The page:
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Directors notes and stage instructions for An Inspector Calls

Extracts from this document...

Introduction

Firstly, we have the Stage Instructions to consider. Throughout the play, there is no mention of Inspector Goole's physical appearance except in the first set of stage instructions when he enters the Birlings' house. He is said to "need not be a big man but he creates at once an impression of massiveness, solidity and purposefulness." As for his age, he is "a man in his fifties, dressed in a plain darkish suit of the period." There is no mention of any distinctive features to define him so already, an air of mystery has been created about this so-called inspector. For me, his "massiveness, solidity and purposefulness" and his name "Goole" build up a feeling of fear and this first set of instructions lead me to believe that he could be in the form of a ghost returning to teach the Birlings a lesson about responsibility. An additional example of this, is when Inspector Goole is talking to Mr. and Mrs. Birling (and occasionally Gerald) Priestley has added in instructions so that Goole speaks to them "savagely" and "severely", which indicates he has less patience and is not as forgiving with them as he is with the children, Eric and Sheila. I think this shows the possibility of Inspector Goole taking on the role of Priestley himself because the point of this drama is to portray a certain message. To be able to portray this message he has to make everyone accept their responsibilities which is more difficult with the older generation, therefore Goole begins to lose his patience with them. Another important issue is the way in which Priestley has structured the play. As Inspector Goole is questioning the members of the household, Priestley has made sure it is obvious that there is a certain order in which they must questioned. When Gerald asks to see the picture the inspector says, "hold on, your time will come" and "one line of inquiry at a time" This shows he has already planned out whom he will speak to first and last and what information he will have. ...read more.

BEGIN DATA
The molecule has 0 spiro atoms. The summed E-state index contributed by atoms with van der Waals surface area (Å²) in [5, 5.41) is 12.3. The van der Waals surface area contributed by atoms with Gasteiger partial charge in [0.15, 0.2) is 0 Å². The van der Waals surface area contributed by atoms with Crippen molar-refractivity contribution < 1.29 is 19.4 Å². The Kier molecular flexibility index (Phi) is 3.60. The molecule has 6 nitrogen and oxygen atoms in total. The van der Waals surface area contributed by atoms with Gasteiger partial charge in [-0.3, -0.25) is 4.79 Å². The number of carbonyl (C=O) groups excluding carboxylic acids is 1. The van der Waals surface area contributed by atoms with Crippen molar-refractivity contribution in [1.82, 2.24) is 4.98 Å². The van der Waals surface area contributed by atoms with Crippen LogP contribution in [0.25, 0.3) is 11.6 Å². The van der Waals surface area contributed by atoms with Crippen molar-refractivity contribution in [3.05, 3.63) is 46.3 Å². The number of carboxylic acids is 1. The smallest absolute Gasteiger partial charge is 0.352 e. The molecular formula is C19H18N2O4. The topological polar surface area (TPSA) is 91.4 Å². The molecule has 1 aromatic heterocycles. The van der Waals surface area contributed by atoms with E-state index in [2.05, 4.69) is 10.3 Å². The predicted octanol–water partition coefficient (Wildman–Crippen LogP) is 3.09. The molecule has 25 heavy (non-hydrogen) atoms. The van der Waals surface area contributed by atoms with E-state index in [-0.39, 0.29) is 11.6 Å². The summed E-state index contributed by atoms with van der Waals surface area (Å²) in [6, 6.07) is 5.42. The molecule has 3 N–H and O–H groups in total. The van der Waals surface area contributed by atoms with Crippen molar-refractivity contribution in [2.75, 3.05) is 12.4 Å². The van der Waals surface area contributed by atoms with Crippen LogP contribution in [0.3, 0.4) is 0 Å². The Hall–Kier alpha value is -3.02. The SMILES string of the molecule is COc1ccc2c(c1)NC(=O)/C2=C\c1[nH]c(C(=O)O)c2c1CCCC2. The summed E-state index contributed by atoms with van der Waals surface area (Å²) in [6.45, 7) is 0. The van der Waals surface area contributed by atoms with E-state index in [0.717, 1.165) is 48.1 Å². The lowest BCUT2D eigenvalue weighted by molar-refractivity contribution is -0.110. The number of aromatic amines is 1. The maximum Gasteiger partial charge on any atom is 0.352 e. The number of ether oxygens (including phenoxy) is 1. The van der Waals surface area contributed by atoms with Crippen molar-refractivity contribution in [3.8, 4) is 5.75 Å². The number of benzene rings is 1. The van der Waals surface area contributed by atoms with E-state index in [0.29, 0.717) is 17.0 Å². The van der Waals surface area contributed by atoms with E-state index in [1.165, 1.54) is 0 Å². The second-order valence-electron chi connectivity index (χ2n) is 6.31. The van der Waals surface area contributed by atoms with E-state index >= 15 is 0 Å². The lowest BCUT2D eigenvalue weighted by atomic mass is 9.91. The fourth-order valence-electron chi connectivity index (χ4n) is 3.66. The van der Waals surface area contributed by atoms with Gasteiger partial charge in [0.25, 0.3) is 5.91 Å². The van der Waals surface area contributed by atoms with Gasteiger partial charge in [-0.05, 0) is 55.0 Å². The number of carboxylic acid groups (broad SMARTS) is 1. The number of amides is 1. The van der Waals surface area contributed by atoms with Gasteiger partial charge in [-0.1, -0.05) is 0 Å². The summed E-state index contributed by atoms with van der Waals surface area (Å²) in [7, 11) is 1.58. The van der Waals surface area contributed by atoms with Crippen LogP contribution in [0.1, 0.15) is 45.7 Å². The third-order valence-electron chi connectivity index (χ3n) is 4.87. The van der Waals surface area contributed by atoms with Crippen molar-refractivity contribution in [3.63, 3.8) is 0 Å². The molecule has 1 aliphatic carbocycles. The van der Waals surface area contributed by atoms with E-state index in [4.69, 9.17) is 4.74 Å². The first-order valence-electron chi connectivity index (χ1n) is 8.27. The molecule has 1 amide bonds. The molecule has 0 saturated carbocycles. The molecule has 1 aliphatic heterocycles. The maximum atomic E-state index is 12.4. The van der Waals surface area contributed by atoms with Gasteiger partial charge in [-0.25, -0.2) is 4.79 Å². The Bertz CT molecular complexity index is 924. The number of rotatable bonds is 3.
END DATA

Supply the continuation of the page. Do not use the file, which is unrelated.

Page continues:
Middle